⇒ f'(0)=1

Hence, derivative of f(x)=\tan x  at x=0 is 1

Question 7(i). Find the derivatives of the following functions at the indicated points : \sin x  at x=\pi/2

Solution:

Given: f(x)= \sin x

By using the derivative formula,

f'(a)= \lim_{h \to 0} \frac {f(a+h)-f(a)} h  {where h is a small positive number}

Derivative of f(x)=\sin x  at x=\pi/2  is given as:

f'(\pi/2)= \lim_{h \to 0} \frac {f(\pi/2+h)-f(\pi/2)} h

 f'(\pi/2)= \lim_{h \to 0} \frac {\sin(\pi/2+h)-\sin(\pi/2)} h

⇒  f'(\pi/2)= \lim_{h \to 0} \frac {\sin(\pi/2+h)-1} h

⇒  f'(\pi/2)= \lim_{h \to 0} \frac {\cos(h)-1} h   {∵\sin(\pi/2+x)=\cos x

∵ we can not find the limit of the above function by direct substitution as it gives 0/0 form (indeterminate form)

So we will simplify it to find the limit.

As we know that

1 - \cos x = 2 \sin^2(x/2)

∴ f'(\pi/2)= \lim_{h \to 0} \frac {-(1-\cos(h))} h = - \lim_{h \to 0} \frac {2\sin^2(h/2)} h

Divide the numerator and denominator by 2 to get the form (sin x)/x for applying sandwich theorem and multiplying h in numerator and denominator to get the required form.

⇒ f'(\pi/2)= -\lim_{h \to 0}( \frac {\frac {2\sin^2(h/2)}2} {\frac {h^2}2}) \times h

⇒ f'(\pi/2)= -\lim_{h \to 0}( \frac {\sin(h/2)} {\frac {h}2}) \times \lim_{h \to 0}h

Using the formula:

\lim_{x \to 0} \frac{\sin x}x=1

 f'(\pi/2)=-1 \times 0=0

Hence, derivative of f(x)= \sin x  at x=\pi/2  is 0

Question 7(ii). Find the derivatives of the following functions at the indicated points : x at x=1

Solution:

Given: f(x)=x

By using the derivative formula,

f'(a)= \lim_{h \to 0} \frac {f(a+h)-f(a)} h  {where h is a small positive number}

Derivative of f(x)=x at x=1 is given as:

f'(1)= \lim_{h \to 0} \frac {f(1+h)-f(1)} h

⇒ f'(1)= \lim_{h \to 0} \frac {(1+h)-1} h

⇒ f'(1)= \lim_{h \to 0} \frac {h} h

⇒ f'(1)= \lim_{h \to 0} 1 = 1

Hence, derivative of f(x)=x at x=1 is 1

Question 7(iii). Find the derivatives of the following functions at the indicated points : 2\cos x at x=\pi/2

Solution:

Given: f(x)= 2\cos x

By using the derivative formula,

f'(a)= \lim_{h \to 0} \frac {f(a+h)-f(a)} h  {where h is a small positive number}

Derivative of f(x)= 2\cos x  at x=\pi/2  is given as:

f'(\pi/2)= \lim_{h \to 0} \frac {f(\pi/2+h)-f(\pi/2)} h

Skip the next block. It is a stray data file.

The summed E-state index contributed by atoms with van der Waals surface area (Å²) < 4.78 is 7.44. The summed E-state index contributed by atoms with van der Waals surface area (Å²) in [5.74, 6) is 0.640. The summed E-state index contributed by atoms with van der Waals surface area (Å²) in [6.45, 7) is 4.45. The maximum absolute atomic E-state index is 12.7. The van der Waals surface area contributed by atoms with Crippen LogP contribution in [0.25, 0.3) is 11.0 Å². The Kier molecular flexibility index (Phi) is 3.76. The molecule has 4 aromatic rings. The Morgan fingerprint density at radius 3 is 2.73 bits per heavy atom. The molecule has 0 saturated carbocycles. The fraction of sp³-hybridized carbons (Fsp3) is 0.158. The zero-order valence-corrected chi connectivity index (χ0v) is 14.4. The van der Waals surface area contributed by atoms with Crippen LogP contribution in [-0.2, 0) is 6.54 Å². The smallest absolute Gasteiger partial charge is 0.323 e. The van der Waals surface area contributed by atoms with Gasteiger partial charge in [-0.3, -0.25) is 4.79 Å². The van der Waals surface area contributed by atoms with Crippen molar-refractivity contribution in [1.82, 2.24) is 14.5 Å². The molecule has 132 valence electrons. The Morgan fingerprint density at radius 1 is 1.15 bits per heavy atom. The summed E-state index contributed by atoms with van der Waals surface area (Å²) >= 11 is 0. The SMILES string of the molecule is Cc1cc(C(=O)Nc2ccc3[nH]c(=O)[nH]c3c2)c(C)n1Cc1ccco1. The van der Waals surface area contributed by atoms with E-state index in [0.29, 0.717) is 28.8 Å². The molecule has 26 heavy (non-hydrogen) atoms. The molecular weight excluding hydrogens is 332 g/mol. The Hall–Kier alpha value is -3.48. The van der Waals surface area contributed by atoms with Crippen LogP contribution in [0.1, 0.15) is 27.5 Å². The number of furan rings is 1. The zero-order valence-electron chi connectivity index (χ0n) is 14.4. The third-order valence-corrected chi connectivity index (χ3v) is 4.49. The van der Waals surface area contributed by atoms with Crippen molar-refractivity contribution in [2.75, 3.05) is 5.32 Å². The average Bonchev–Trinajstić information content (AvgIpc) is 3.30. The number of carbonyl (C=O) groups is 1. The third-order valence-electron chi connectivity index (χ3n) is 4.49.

⇒ f'(\pi/2)= \lim_{h \to 0} \frac {2\cos(\pi/2+h)-2cos(\pi/2)} h

⇒ f'(\pi/2)= \lim_{h \to 0} \frac {-2\sin(h)} h {∵ \cos(\pi/2+x)=-\sin x }

∵ we can not find the limit of the above function by direct substitution as it gives 0/0 form (indeterminate form)

∴  f'(\pi/2)= -2\lim_{h \to 0} \frac {\sin h} h

Using the formula:  \lim_{x \to 0} \frac{\sin x}x=1

∴ f'(\pi/2)=-2 \times 1=-2

Hence, derivative of f(x)= 2\cos x =-2

Question 7(iv). Find the derivatives of the following functions at the indicated points : \sin 2x  at x=\pi/2

Solution:

Given: f(x)= \sin  2x

By using the derivative formula,

f'(a)= \lim_{h \to 0} \frac {f(a+h)-f(a)} h  {where h is a small positive number}

Derivative of f(x)= \sin 2x  at x=\pi/2  is given as:

f'(\pi/2)= \lim_{h \to 0} \frac {f(\pi/2+h)-f(\pi/2)} h

⇒ f'(\pi/2)= \lim_{h \to 0} \frac {\sin 2(\pi/2+h)-sin 2(\pi/2)} h

⇒ f'(\pi/2)= \lim_{h \to 0} \frac {\sin(\pi+2h) - \sin \pi} h  {∵\sin(\pi+x)=-sinx }

⇒ f'(\pi/2)= \lim_{h \to 0} \frac {-\sin(2h) - 0} h

⇒ f'(\pi/2)= \lim_{h \to 0} \frac {-\sin(2h)} h

∵ we can not find the limit of the above function by direct substitution as it gives 0/0 form (indeterminate form)

Using the sandwich theorem  and multiplying 2 in numerator and denominator to apply the formula.

f'(\pi/2)= -\lim_{h \to 0} \frac {\sin(2h)} {2h} \times 2 = -2\lim_{h \to 0} \frac {\sin(2h)} {2h}

Using the formula: \lim_{x \to 0} \frac{\sin x}x=1

∴ f'(\pi/2)=-2 \times 1=-2

Hence, derivative of f(x)=\sin 2x=-2